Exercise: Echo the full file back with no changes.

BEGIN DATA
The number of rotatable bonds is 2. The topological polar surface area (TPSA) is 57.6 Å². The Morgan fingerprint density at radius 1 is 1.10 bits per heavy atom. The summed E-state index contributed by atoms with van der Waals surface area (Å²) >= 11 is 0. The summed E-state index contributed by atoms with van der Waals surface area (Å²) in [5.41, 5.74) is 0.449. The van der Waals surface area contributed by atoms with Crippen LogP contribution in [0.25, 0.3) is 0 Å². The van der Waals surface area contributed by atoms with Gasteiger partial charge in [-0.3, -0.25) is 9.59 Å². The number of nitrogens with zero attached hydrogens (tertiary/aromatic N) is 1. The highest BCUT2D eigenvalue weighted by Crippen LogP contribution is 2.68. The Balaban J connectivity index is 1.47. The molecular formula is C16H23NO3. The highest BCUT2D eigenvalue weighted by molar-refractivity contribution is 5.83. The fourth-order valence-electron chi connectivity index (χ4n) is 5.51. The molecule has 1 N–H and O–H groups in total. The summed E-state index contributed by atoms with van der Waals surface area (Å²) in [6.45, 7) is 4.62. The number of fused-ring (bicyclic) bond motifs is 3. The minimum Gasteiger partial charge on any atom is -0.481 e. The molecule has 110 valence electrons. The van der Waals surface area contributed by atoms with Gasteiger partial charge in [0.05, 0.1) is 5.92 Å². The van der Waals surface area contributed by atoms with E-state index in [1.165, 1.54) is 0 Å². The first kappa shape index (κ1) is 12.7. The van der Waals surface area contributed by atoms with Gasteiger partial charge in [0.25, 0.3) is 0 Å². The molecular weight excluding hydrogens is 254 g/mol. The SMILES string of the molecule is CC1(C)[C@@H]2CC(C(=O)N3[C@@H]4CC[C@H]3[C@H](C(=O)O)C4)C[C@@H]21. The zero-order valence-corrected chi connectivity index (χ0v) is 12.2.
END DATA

The number of rotatable bonds is 2. The topological polar surface area (TPSA) is 57.6 Å². The Morgan fingerprint density at radius 1 is 1.10 bits per heavy atom. The summed E-state index contributed by atoms with van der Waals surface area (Å²) >= 11 is 0. The summed E-state index contributed by atoms with van der Waals surface area (Å²) in [5.41, 5.74) is 0.449. The van der Waals surface area contributed by atoms with Crippen LogP contribution in [0.25, 0.3) is 0 Å². The van der Waals surface area contributed by atoms with Gasteiger partial charge in [-0.3, -0.25) is 9.59 Å². The number of nitrogens with zero attached hydrogens (tertiary/aromatic N) is 1. The highest BCUT2D eigenvalue weighted by Crippen LogP contribution is 2.68. The Balaban J connectivity index is 1.47. The molecular formula is C16H23NO3. The highest BCUT2D eigenvalue weighted by molar-refractivity contribution is 5.83. The fourth-order valence-electron chi connectivity index (χ4n) is 5.51. The molecule has 1 N–H and O–H groups in total. The summed E-state index contributed by atoms with van der Waals surface area (Å²) in [6.45, 7) is 4.62. The number of fused-ring (bicyclic) bond motifs is 3. The minimum Gasteiger partial charge on any atom is -0.481 e. The molecule has 110 valence electrons. The van der Waals surface area contributed by atoms with Gasteiger partial charge in [0.05, 0.1) is 5.92 Å². The van der Waals surface area contributed by atoms with E-state index in [1.165, 1.54) is 0 Å². The first kappa shape index (κ1) is 12.7. The van der Waals surface area contributed by atoms with Gasteiger partial charge in [0.25, 0.3) is 0 Å². The molecular weight excluding hydrogens is 254 g/mol. The SMILES string of the molecule is CC1(C)[C@@H]2CC(C(=O)N3[C@@H]4CC[C@H]3[C@H](C(=O)O)C4)C[C@@H]21. The zero-order valence-corrected chi connectivity index (χ0v) is 12.2.